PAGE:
We dropped off the scooter & walked to Monte Gordo Train Station. Forgetting to buy water in town, I ran to the nearest guesthouse and awkwardly asked for a bottle of water (there is no shops at the train station). The train ride was uneventful except for a school trip that joined at one stage before Faro. We arrived in Lisbon during peak hour traffic, picked up another scooter & it was absolute chaos. Finally arriving at our guest house right in the middle of old town Lisbon, walking distances from most places, we headed out to a proper dinner and rushed off to catch the Belem Tower at Sunset.

Edit (12)

DAY 7: FRIDAY

Headed off to Sintra for the day. What an absolute darling of a town. Extremely old and charming, with too much history to discover in one day. First stop was the Moorish Castle, built in the 10th century. The castle ruins was massive and beautifully restored with MANY stairs and lookout points to view the beauty of the town and its surrounding areas. Next up was Palacio da Pena, a colourful monstrosity of a palace, built in the 15th century, followed by Quinta da Regaleira, built in 1697 , a gothic inspired and modified over the centuries. It had a massive garden with grottos and a deep as hell well.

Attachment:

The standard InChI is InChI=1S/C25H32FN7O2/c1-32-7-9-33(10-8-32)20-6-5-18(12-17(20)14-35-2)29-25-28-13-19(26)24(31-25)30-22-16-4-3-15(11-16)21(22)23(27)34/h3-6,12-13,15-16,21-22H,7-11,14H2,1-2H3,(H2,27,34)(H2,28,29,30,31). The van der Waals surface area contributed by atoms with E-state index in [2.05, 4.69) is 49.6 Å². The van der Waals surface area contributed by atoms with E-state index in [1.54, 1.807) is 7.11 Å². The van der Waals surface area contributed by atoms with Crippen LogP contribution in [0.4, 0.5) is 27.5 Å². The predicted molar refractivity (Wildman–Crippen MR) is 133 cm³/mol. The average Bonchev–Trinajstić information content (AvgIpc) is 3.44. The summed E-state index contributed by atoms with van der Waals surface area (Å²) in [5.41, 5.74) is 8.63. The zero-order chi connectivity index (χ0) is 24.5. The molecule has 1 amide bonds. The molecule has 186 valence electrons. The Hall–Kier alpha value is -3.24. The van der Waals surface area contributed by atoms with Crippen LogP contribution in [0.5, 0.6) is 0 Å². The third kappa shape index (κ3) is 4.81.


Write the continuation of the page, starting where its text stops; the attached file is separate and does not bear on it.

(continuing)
Edi (3)

That evening we walked around and explored the street of Lisbon, still sporting celebration signs from winning the EuroCup. We got pulled into a Marionette Museum; while still thinking whether it would be too creepy to check out, the receptionist informed us that it is free entrance, so we figured why the hell not. It was as even more weird and creepier than we imagined.

Edi (47)

DAY 8: SATURDAY